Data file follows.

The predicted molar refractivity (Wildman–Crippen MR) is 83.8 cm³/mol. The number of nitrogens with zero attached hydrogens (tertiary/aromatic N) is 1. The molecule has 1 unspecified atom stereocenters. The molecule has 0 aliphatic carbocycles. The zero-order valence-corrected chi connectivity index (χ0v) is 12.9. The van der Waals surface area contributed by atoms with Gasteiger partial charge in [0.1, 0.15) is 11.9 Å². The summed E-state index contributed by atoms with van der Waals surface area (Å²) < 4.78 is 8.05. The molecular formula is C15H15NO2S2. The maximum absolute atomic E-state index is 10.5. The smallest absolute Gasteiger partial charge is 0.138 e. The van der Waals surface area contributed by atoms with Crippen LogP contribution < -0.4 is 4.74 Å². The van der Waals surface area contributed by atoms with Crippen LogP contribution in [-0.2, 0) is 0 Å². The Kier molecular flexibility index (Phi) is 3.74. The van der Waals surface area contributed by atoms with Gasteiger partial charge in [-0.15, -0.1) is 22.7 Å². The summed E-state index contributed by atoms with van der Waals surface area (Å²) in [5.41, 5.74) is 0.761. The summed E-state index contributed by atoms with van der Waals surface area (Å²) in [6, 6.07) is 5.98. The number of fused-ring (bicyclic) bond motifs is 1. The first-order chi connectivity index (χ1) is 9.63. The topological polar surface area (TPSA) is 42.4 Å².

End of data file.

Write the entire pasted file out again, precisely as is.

The predicted molar refractivity (Wildman–Crippen MR) is 83.8 cm³/mol. The number of nitrogens with zero attached hydrogens (tertiary/aromatic N) is 1. The molecule has 1 unspecified atom stereocenters. The molecule has 0 aliphatic carbocycles. The zero-order valence-corrected chi connectivity index (χ0v) is 12.9. The van der Waals surface area contributed by atoms with Gasteiger partial charge in [0.1, 0.15) is 11.9 Å². The summed E-state index contributed by atoms with van der Waals surface area (Å²) < 4.78 is 8.05. The molecular formula is C15H15NO2S2. The maximum absolute atomic E-state index is 10.5. The smallest absolute Gasteiger partial charge is 0.138 e. The van der Waals surface area contributed by atoms with Crippen LogP contribution < -0.4 is 4.74 Å². The van der Waals surface area contributed by atoms with Crippen LogP contribution in [-0.2, 0) is 0 Å². The Kier molecular flexibility index (Phi) is 3.74. The van der Waals surface area contributed by atoms with Gasteiger partial charge in [-0.15, -0.1) is 22.7 Å². The summed E-state index contributed by atoms with van der Waals surface area (Å²) in [5.41, 5.74) is 0.761. The summed E-state index contributed by atoms with van der Waals surface area (Å²) in [6, 6.07) is 5.98. The number of fused-ring (bicyclic) bond motifs is 1. The first-order chi connectivity index (χ1) is 9.63. The topological polar surface area (TPSA) is 42.4 Å².